Silvia Moreno-Garcia, The Beautiful Ones, Innsmouth Free Press, 2018.
The SCKA shortlist keeps on taking me out of my comfort zone and The Beautiful Ones, a fantasy novel by Silvia Moreno-Garcia, a writer I've been wanting to read for a long time, is another story which shouldn't work for me at all but actually does.
Hector Auvray has a telekinesis talent. He performs and has amassed a fortune over the years. When he arrives in Loisail, he hopes to reconnect with Valérie, a woman who broke his heart ten years ago. To get closer to her, he will court her young cousin, Nina Beaulieu, a young woman who is wealthy, who comes from a good family, who also has a telekinesis talent but who is completely at odds with the respectable society in Loisail.
The main plot of the novel is a romance (... I said it took me out of my comfort zone!) and it will remind of Jane Austen's narratives in that wedding, but in the right society, is paramount in women's lives. But where Moreno-Garcia differs quite radically from Austen is in the social discourse.
The Beautiful Ones are the right persons in Loisail society: those who come from a long line, with wealth and looks. In that society, both Hector and Nina are outsiders: he's a nobody who made his name and his fortune; she doesn't give a care about clothes and gossip, despite her wealth and her good connections. On the other hand, Valérie is a perfect fit in it.
What I found interesting was that society isn't a traditional obstacle of the romance narrative, it suffuses the romance entirely: it is because of it Valérie had to wed a decade ago, it is because of it that Hector is shunned. The characters are part of this society, whether they want it or not, and it creates who they are, how they react, what they do.
The romance leads to a coming of age novel. And, all said and done, whatever the social discourse, a romance and a coming of age novel? I should be hating that.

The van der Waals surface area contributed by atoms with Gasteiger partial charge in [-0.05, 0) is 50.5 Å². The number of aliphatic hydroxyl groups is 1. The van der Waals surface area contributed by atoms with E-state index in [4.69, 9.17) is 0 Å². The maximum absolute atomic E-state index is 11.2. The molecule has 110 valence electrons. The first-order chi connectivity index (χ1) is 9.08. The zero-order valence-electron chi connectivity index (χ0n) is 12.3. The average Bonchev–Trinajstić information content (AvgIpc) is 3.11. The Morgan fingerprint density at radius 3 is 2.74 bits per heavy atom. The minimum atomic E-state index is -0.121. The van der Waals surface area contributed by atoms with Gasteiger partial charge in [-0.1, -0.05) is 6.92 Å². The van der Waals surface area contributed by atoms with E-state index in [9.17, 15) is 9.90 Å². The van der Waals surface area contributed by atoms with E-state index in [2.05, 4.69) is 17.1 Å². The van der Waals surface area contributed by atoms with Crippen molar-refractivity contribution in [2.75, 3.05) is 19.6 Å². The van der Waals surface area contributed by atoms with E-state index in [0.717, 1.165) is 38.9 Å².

That would be without taking into account the characters and the remarkable writing.
Hector was the character that I enjoyed the least, though he will very much appeal to some readers. There's broodiness, coldness, heartbreak in him because of Valérie. The coming of age isn't only the obvious one for the younger character.
Nina was another interesting main character. She had appealing traits, a sunny personality, a thirst for science rather than social conventions. But, once again, I think this is a character that will appeal to some readers more than she did to me, even though I really enjoyed her.
No, to me, the star of this novel, is Valérie Beaulieu. Moreno-Garcia did a tremendous job in writing her, and I only regret that, in the ending, she veers slightly into something less subtle, yet entirely in character. Valérie not only reveals the sexism and venality of this society, she also embraces it. In a sense, she isn't a complex character, but it's how Moreno-Garcia lays bare Valérie's soul that you can't help but be fascinated by her. In more than one aspect, Valérie reminded of Madame de Merteuil in Dangerous Liaisons by Choderlos de Laclos.
The fantasy aspect though is quite slim. It provides a backdrop and a useful twist. It is in keeping with the theme of outsiders, because Moreno-Garcia wrote admirably her themes. But it is as subtle as in The Prestige by Priest, or in Passing Strange by Ellen Klages.
The Beautiful Ones made me realise something: I must read more of Silvia Moreno-Garcia's writing because she writes splendidly and she creates remarkable characters. The Beautiful Ones is more than a romance, it's a cold study of wealthy societies and their impact on the people who belong to them.
The writer's website.
All reviews are spoiler free unless explicitly stated otherwise.
I only review stories I have liked even if my opinion may be nuanced. It doesn't apply for the "Novels published before 1978" series of blog posts.
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